is the third of five children. His father was a saddler and made
pack-saddles, collars, harnesses and also what was needed for the
beasts of burden and draught animals used by the peasants. He shared
the ups and downs of the peasants and the hard life of the fields,
the difficulties, the hardships. But also the values of friendship,
solidarity, and the sense of the word of honour.
Therefore, more than ideological convictions, he accepted the
assignment as councillor in the local communist administration that
governed Venosa in the difficult post-war years.
Before the war, Carmine’s father had an equine butcher shop that he
later rented. From the renter he took raw hides and meat as payment of
the rent. He used the hides in his saddler’s shop while the meat was
boiled and conserved in gelatin and stored in clay jars: it was a
precious reserve of food for his family, to consume with prudence.
During the fascist regime, Carmine had been, like all the boys, a
Figlio della Lupa ("Son of the She-wolf”). In front of his
grandfather’s house he observed the young people in paramilitary
He, however, was not a fan of discipline, nor the military life, nor
the war. He observed the soldiers lodged in the castle or the unit of
cavalry encamped near the Norman Fountain with little interest. He
felt he was a free spirit.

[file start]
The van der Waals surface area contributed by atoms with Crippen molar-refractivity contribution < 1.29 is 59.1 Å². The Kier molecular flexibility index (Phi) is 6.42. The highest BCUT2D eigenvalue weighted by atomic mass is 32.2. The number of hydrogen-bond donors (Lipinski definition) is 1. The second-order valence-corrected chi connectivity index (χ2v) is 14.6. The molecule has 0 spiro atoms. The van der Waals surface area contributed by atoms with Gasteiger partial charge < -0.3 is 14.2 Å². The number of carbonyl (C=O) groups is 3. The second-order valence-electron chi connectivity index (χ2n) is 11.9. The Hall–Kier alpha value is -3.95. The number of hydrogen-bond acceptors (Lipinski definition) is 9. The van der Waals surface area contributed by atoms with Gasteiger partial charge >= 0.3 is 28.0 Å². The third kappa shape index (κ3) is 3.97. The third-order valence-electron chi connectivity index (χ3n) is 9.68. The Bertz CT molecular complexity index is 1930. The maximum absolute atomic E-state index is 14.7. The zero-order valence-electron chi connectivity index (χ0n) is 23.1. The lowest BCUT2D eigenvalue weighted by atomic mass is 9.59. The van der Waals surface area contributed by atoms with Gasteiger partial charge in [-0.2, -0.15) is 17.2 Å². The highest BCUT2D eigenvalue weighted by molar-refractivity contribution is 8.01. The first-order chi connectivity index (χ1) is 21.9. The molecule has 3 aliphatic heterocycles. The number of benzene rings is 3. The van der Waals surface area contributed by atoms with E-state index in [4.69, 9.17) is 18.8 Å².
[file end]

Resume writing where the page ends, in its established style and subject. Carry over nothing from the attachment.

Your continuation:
One day the family had news about one of his uncles, captured by the
British and sent in a POW camp in India. His relatives spoke about him
with much worry.
Another day Carmine found out that near Venosa, at
the great farm of the Briscese family - homonymous but not relatives
-, there had been British prisoners of war taken. He wanted to go to
Certainly, they were odd-looking in their shorts, but they didn’t seem
to be bad people, they were even kind, offering him chewing gum.
Instead, he had more fear of the Germans.
Someone said a large detachment of German troops was camped in the
Pantano (the Marsh), between
Venosa and Palazzo San Gervasio. And so, they suddenly came into town:
with sidecars, with their impeccable uniforms. They went to the City
Hall to announce publicly: anyone that had weapons in house, had to
deliver in twenty-four hours.
If not, the punishment was execution.
His father too, reluctantly, had to separate himself from his beloved
double-barrelled gun. At night there was a mandatory blackout and one
evening, when his mother forgot to close the window curtains, the
entire family was almost arrested for
collaboration with the enemy.
Another time, he happened to be a bystander to an aerial duel while he
was in Piazza Municipio.
A German cargo plane flew in the sky when it met a formation of six
American fighters with double fuselage (P-38),
flying at low altitude along a small valley.
Two of the fighters split the formation.
After each of them reached the sides of the German aircraft, they
swung their wings towards the cargo plane, perhaps hoping for a
surrender; then, they fired long machine-gun bursts at the undefended